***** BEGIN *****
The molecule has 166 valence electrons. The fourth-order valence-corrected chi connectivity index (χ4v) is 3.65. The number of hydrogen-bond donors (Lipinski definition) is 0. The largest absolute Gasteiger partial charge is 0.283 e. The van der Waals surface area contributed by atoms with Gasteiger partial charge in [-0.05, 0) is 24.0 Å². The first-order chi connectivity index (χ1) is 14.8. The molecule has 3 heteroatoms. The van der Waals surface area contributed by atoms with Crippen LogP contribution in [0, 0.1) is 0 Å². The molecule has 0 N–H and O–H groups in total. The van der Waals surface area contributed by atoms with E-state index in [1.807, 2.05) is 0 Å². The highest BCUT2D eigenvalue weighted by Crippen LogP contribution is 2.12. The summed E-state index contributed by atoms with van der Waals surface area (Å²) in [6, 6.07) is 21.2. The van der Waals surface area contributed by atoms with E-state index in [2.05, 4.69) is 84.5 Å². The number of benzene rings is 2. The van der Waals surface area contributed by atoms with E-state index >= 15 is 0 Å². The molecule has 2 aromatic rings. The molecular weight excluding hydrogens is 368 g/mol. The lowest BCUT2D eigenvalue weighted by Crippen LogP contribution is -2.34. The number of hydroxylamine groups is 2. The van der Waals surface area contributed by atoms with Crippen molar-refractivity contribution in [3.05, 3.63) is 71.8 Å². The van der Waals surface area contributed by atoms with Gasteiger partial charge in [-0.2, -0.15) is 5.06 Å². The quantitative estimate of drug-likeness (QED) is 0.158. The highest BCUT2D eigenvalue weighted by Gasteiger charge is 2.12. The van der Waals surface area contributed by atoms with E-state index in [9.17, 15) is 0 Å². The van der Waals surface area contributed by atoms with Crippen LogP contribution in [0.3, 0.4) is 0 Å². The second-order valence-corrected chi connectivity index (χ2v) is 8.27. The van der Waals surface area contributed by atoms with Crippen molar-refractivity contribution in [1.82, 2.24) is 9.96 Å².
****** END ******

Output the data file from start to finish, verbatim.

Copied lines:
The molecule has 166 valence electrons. The fourth-order valence-corrected chi connectivity index (χ4v) is 3.65. The number of hydrogen-bond donors (Lipinski definition) is 0. The largest absolute Gasteiger partial charge is 0.283 e. The van der Waals surface area contributed by atoms with Gasteiger partial charge in [-0.05, 0) is 24.0 Å². The first-order chi connectivity index (χ1) is 14.8. The molecule has 3 heteroatoms. The van der Waals surface area contributed by atoms with Crippen LogP contribution in [0, 0.1) is 0 Å². The molecule has 0 N–H and O–H groups in total. The van der Waals surface area contributed by atoms with E-state index in [1.807, 2.05) is 0 Å². The highest BCUT2D eigenvalue weighted by Crippen LogP contribution is 2.12. The summed E-state index contributed by atoms with van der Waals surface area (Å²) in [6, 6.07) is 21.2. The van der Waals surface area contributed by atoms with E-state index in [2.05, 4.69) is 84.5 Å². The number of benzene rings is 2. The van der Waals surface area contributed by atoms with E-state index >= 15 is 0 Å². The molecule has 2 aromatic rings. The molecular weight excluding hydrogens is 368 g/mol. The lowest BCUT2D eigenvalue weighted by Crippen LogP contribution is -2.34. The number of hydroxylamine groups is 2. The van der Waals surface area contributed by atoms with Crippen molar-refractivity contribution in [3.05, 3.63) is 71.8 Å². The van der Waals surface area contributed by atoms with Gasteiger partial charge in [-0.2, -0.15) is 5.06 Å². The quantitative estimate of drug-likeness (QED) is 0.158. The highest BCUT2D eigenvalue weighted by Gasteiger charge is 2.12. The van der Waals surface area contributed by atoms with E-state index in [9.17, 15) is 0 Å². The van der Waals surface area contributed by atoms with Crippen LogP contribution in [0.3, 0.4) is 0 Å². The second-order valence-corrected chi connectivity index (χ2v) is 8.27. The van der Waals surface area contributed by atoms with Crippen molar-refractivity contribution in [1.82, 2.24) is 9.96 Å².